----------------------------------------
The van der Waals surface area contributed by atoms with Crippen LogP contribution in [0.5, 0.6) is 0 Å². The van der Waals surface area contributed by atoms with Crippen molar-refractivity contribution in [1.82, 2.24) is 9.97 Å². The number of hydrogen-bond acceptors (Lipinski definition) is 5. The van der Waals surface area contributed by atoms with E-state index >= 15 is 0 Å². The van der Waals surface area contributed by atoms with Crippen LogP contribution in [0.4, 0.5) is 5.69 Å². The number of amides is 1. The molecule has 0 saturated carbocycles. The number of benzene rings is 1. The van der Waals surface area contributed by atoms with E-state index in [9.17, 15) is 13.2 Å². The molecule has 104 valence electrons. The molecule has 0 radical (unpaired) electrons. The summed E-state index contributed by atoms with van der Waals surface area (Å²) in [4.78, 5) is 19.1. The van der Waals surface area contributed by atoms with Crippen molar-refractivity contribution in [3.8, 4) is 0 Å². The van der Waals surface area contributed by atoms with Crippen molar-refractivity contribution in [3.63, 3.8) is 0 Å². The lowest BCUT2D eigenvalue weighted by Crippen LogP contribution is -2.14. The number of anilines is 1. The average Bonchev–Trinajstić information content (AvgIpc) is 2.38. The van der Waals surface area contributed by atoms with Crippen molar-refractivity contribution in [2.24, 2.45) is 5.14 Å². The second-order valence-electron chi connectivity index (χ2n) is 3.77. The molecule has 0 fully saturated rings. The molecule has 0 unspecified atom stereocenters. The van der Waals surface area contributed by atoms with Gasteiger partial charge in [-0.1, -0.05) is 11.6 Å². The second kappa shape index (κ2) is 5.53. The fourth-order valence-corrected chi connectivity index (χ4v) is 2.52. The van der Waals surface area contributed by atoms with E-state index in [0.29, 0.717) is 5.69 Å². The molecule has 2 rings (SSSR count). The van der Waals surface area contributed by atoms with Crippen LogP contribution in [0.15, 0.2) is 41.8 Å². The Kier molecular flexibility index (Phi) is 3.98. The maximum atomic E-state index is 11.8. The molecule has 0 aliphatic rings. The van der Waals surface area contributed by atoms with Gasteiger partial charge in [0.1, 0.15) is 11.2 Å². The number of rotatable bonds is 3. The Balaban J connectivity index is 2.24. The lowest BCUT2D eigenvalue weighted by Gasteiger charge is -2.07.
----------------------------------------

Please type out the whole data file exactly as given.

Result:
The van der Waals surface area contributed by atoms with Crippen LogP contribution in [0.5, 0.6) is 0 Å². The van der Waals surface area contributed by atoms with Crippen molar-refractivity contribution in [1.82, 2.24) is 9.97 Å². The number of hydrogen-bond acceptors (Lipinski definition) is 5. The van der Waals surface area contributed by atoms with E-state index >= 15 is 0 Å². The van der Waals surface area contributed by atoms with Crippen LogP contribution in [0.4, 0.5) is 5.69 Å². The number of amides is 1. The molecule has 0 saturated carbocycles. The number of benzene rings is 1. The van der Waals surface area contributed by atoms with E-state index in [9.17, 15) is 13.2 Å². The molecule has 104 valence electrons. The molecule has 0 radical (unpaired) electrons. The summed E-state index contributed by atoms with van der Waals surface area (Å²) in [4.78, 5) is 19.1. The van der Waals surface area contributed by atoms with Crippen molar-refractivity contribution in [3.8, 4) is 0 Å². The van der Waals surface area contributed by atoms with Crippen molar-refractivity contribution in [3.63, 3.8) is 0 Å². The lowest BCUT2D eigenvalue weighted by Crippen LogP contribution is -2.14. The number of anilines is 1. The average Bonchev–Trinajstić information content (AvgIpc) is 2.38. The van der Waals surface area contributed by atoms with Crippen molar-refractivity contribution in [2.24, 2.45) is 5.14 Å². The second-order valence-electron chi connectivity index (χ2n) is 3.77. The molecule has 0 fully saturated rings. The molecule has 0 unspecified atom stereocenters. The van der Waals surface area contributed by atoms with Gasteiger partial charge in [-0.1, -0.05) is 11.6 Å². The second kappa shape index (κ2) is 5.53. The fourth-order valence-corrected chi connectivity index (χ4v) is 2.52. The van der Waals surface area contributed by atoms with E-state index in [0.29, 0.717) is 5.69 Å². The molecule has 2 rings (SSSR count). The van der Waals surface area contributed by atoms with Crippen LogP contribution in [0.15, 0.2) is 41.8 Å². The Kier molecular flexibility index (Phi) is 3.98. The maximum atomic E-state index is 11.8. The molecule has 0 aliphatic rings. The van der Waals surface area contributed by atoms with Gasteiger partial charge in [0.1, 0.15) is 11.2 Å². The number of rotatable bonds is 3. The Balaban J connectivity index is 2.24. The lowest BCUT2D eigenvalue weighted by Gasteiger charge is -2.07.